Video Games and Violent Behavior

It is a common belief that violent media affects the kids. But, in some cases, it is just a game. Children who see violent adults are likely to follow what they see if they face disappointment. Violent video games can teach aggressive attitudes effectively. The research was not able to relate perpetrating violent acts and playing violent video games. Children who play these video games are just playing.

Eight months after Adam Lanza killed 26 people in Sandy Hook Elementary School, investigator Michael Mudry visited Lanza’s home and discovered a Garmin GPS unit. According to the GPS records, Lanza drove to the same location nine times from April to June 2012.

Mudry went to the place and discovered that Lanza frequently went to the suburban shopping center to play the same arcade game, over and over again for at least 8 hours each time. Witnesses told Mudry that Lanza would hit himself repeated uncontrollably.

Police found Lanza’s computer drive and discovered information about Columbine killers, weapons magazine capacities, list of TNT ingredients, and copies of violent movies Rampage and Bloody Wednesday. Also, Lanza owned action and fighting games like Grand Theft Auto, Dead or Alive, or Call of Duty.

But, these games were not the games that Lanza played in the shopping center. Lanza played Dance Dance Revolution. This surprised investigators and the public, who believe that violent video games caused Lanza to become a killer.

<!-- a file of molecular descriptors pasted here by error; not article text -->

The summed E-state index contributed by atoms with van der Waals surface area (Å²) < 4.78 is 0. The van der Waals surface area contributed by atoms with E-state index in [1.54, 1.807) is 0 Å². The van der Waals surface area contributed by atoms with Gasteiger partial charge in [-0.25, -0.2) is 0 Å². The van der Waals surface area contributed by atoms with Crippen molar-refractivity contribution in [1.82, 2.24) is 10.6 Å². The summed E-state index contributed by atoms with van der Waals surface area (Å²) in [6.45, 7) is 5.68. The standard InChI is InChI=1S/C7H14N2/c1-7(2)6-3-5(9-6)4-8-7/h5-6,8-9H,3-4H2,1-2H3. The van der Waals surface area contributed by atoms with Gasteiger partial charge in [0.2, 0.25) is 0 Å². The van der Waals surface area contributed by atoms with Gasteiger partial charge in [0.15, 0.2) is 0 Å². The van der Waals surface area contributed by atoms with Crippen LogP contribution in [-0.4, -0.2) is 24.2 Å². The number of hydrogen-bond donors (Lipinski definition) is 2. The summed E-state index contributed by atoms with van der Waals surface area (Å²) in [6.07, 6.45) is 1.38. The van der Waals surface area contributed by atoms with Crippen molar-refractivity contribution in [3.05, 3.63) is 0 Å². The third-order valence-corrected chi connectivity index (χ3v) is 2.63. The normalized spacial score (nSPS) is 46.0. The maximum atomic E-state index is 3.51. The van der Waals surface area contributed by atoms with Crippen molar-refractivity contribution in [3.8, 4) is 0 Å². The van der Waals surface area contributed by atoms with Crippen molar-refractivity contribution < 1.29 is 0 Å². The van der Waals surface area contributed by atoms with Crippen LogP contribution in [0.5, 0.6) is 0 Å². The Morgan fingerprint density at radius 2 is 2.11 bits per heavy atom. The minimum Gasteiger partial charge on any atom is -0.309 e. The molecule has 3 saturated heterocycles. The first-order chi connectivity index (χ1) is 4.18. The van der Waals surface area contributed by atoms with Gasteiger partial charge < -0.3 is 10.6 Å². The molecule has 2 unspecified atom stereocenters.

The Lanza story proved that research had not found any reliable link between committing actual violence and playing violent video games. But, this does not mean that these video games do not have any effect on the players. It has, but it is not what people want to believe.

The History of Worry over Violent Media

During the Victorian era, clergymen, educators, and taste makers criticized novels and magazines which showed violence and sex. Ralph Waldo Emerson was one of those authors who complained about this kind of media. But, Nathaniel Hawthorne loved them. In the 20th century, the criticism grew even more.

During the 1960s, Albert Bandura, a Stanford University psychologist, conducted experimental studies that concluded that kids must have limited access to social media. But, according to critic Gerard Jones, researchers often mistake kid’s natural competitiveness, temporary aggression, or discomfort for aggression as violence potential.

Analyzing the Data

Recent studies were not able to prove that violent video games result in real violence. From 1994 to 2010, violent youthful offenders decreased in number, even though there is a proliferation of violent video games.

In 2011, the group of A. Scott Cunningham analyzed the sales of video games between 2004 and 2008. It found out that as the sales of violent games increase, violent crimes decrease. Thus, they concluded that violent people who played violent video games were able to offset any negative behavior they had.

But, according to psychologist Douglas A. Gentile, repetitive actions can affect the brain. Thus, if people practice aggressive methods of reacting, feeling, and thinking, they get better at handling aggression. In 2008, Gentile, with his father J. Ronald Gentile, also a psychologist, discovered that kids and youths who played violent games were able to report aggressive behaviors and cognition. The father and son tandem concluded that violent video games teach people about aggression.

 

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